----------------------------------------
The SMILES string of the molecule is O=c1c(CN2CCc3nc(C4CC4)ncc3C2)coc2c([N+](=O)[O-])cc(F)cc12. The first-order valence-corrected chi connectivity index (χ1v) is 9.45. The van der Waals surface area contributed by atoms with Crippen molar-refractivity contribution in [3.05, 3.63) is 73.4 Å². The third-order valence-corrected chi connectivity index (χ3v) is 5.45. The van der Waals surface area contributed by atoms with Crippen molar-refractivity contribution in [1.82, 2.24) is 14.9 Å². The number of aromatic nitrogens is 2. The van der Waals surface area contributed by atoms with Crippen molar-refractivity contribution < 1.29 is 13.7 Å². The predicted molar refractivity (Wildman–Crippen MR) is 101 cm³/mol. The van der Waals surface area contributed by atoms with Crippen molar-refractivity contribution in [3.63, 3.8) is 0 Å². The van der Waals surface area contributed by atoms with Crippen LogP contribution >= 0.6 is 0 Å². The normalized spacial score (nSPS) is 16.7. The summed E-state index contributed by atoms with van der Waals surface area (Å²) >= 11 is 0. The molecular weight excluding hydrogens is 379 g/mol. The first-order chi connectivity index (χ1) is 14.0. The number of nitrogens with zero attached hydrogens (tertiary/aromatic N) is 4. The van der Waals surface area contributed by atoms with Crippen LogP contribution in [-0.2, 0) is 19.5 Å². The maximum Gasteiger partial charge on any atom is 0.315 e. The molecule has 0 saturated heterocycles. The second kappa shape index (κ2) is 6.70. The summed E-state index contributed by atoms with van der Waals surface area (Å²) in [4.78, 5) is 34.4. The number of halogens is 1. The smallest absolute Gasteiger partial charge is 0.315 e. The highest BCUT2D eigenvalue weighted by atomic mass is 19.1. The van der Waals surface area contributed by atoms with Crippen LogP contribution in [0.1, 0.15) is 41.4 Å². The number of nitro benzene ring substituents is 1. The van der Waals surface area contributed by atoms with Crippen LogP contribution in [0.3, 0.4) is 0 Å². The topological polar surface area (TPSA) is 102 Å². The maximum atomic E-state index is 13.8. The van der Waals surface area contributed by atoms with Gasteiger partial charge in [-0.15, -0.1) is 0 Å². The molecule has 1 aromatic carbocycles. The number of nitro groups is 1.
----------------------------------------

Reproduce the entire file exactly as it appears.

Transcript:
The SMILES string of the molecule is O=c1c(CN2CCc3nc(C4CC4)ncc3C2)coc2c([N+](=O)[O-])cc(F)cc12. The first-order valence-corrected chi connectivity index (χ1v) is 9.45. The van der Waals surface area contributed by atoms with Crippen molar-refractivity contribution in [3.05, 3.63) is 73.4 Å². The third-order valence-corrected chi connectivity index (χ3v) is 5.45. The van der Waals surface area contributed by atoms with Crippen molar-refractivity contribution in [1.82, 2.24) is 14.9 Å². The number of aromatic nitrogens is 2. The van der Waals surface area contributed by atoms with Crippen molar-refractivity contribution < 1.29 is 13.7 Å². The predicted molar refractivity (Wildman–Crippen MR) is 101 cm³/mol. The van der Waals surface area contributed by atoms with Crippen molar-refractivity contribution in [3.63, 3.8) is 0 Å². The van der Waals surface area contributed by atoms with Crippen LogP contribution >= 0.6 is 0 Å². The normalized spacial score (nSPS) is 16.7. The summed E-state index contributed by atoms with van der Waals surface area (Å²) >= 11 is 0. The molecular weight excluding hydrogens is 379 g/mol. The first-order chi connectivity index (χ1) is 14.0. The number of nitrogens with zero attached hydrogens (tertiary/aromatic N) is 4. The van der Waals surface area contributed by atoms with Crippen LogP contribution in [-0.2, 0) is 19.5 Å². The maximum Gasteiger partial charge on any atom is 0.315 e. The molecule has 0 saturated heterocycles. The second kappa shape index (κ2) is 6.70. The summed E-state index contributed by atoms with van der Waals surface area (Å²) in [4.78, 5) is 34.4. The number of halogens is 1. The smallest absolute Gasteiger partial charge is 0.315 e. The highest BCUT2D eigenvalue weighted by atomic mass is 19.1. The van der Waals surface area contributed by atoms with Crippen LogP contribution in [0.1, 0.15) is 41.4 Å². The number of nitro benzene ring substituents is 1. The van der Waals surface area contributed by atoms with Crippen LogP contribution in [0.3, 0.4) is 0 Å². The topological polar surface area (TPSA) is 102 Å². The maximum atomic E-state index is 13.8. The van der Waals surface area contributed by atoms with Gasteiger partial charge in [-0.15, -0.1) is 0 Å². The molecule has 1 aromatic carbocycles. The number of nitro groups is 1.